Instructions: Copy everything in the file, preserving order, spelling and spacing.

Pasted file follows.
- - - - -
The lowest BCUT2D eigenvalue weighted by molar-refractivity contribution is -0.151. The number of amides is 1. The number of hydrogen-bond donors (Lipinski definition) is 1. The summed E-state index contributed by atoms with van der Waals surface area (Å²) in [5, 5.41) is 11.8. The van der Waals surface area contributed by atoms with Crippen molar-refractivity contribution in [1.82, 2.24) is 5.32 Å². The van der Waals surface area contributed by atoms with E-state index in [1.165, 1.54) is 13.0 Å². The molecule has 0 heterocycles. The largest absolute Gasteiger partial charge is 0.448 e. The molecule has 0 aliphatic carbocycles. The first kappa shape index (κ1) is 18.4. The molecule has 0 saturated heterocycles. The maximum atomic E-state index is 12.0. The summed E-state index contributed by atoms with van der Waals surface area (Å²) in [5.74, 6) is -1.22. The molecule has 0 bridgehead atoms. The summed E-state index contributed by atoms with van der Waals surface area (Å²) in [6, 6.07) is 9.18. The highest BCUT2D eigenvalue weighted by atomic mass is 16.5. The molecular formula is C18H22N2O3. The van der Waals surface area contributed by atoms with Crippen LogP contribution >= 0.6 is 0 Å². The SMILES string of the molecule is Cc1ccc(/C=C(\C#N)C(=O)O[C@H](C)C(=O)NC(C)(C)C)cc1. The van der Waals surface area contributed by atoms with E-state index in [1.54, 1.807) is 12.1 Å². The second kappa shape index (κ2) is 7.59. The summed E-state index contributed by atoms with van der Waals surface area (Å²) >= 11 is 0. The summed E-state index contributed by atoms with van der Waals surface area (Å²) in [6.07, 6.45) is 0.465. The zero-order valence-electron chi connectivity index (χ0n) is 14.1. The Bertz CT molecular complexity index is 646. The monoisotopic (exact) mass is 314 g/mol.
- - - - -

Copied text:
The lowest BCUT2D eigenvalue weighted by molar-refractivity contribution is -0.151. The number of amides is 1. The number of hydrogen-bond donors (Lipinski definition) is 1. The summed E-state index contributed by atoms with van der Waals surface area (Å²) in [5, 5.41) is 11.8. The van der Waals surface area contributed by atoms with Crippen molar-refractivity contribution in [1.82, 2.24) is 5.32 Å². The van der Waals surface area contributed by atoms with E-state index in [1.165, 1.54) is 13.0 Å². The molecule has 0 heterocycles. The largest absolute Gasteiger partial charge is 0.448 e. The molecule has 0 aliphatic carbocycles. The first kappa shape index (κ1) is 18.4. The molecule has 0 saturated heterocycles. The maximum atomic E-state index is 12.0. The summed E-state index contributed by atoms with van der Waals surface area (Å²) in [5.74, 6) is -1.22. The molecule has 0 bridgehead atoms. The summed E-state index contributed by atoms with van der Waals surface area (Å²) in [6, 6.07) is 9.18. The highest BCUT2D eigenvalue weighted by atomic mass is 16.5. The molecular formula is C18H22N2O3. The van der Waals surface area contributed by atoms with Crippen LogP contribution >= 0.6 is 0 Å². The SMILES string of the molecule is Cc1ccc(/C=C(\C#N)C(=O)O[C@H](C)C(=O)NC(C)(C)C)cc1. The van der Waals surface area contributed by atoms with E-state index in [1.54, 1.807) is 12.1 Å². The second kappa shape index (κ2) is 7.59. The summed E-state index contributed by atoms with van der Waals surface area (Å²) >= 11 is 0. The summed E-state index contributed by atoms with van der Waals surface area (Å²) in [6.07, 6.45) is 0.465. The zero-order valence-electron chi connectivity index (χ0n) is 14.1. The Bertz CT molecular complexity index is 646. The monoisotopic (exact) mass is 314 g/mol.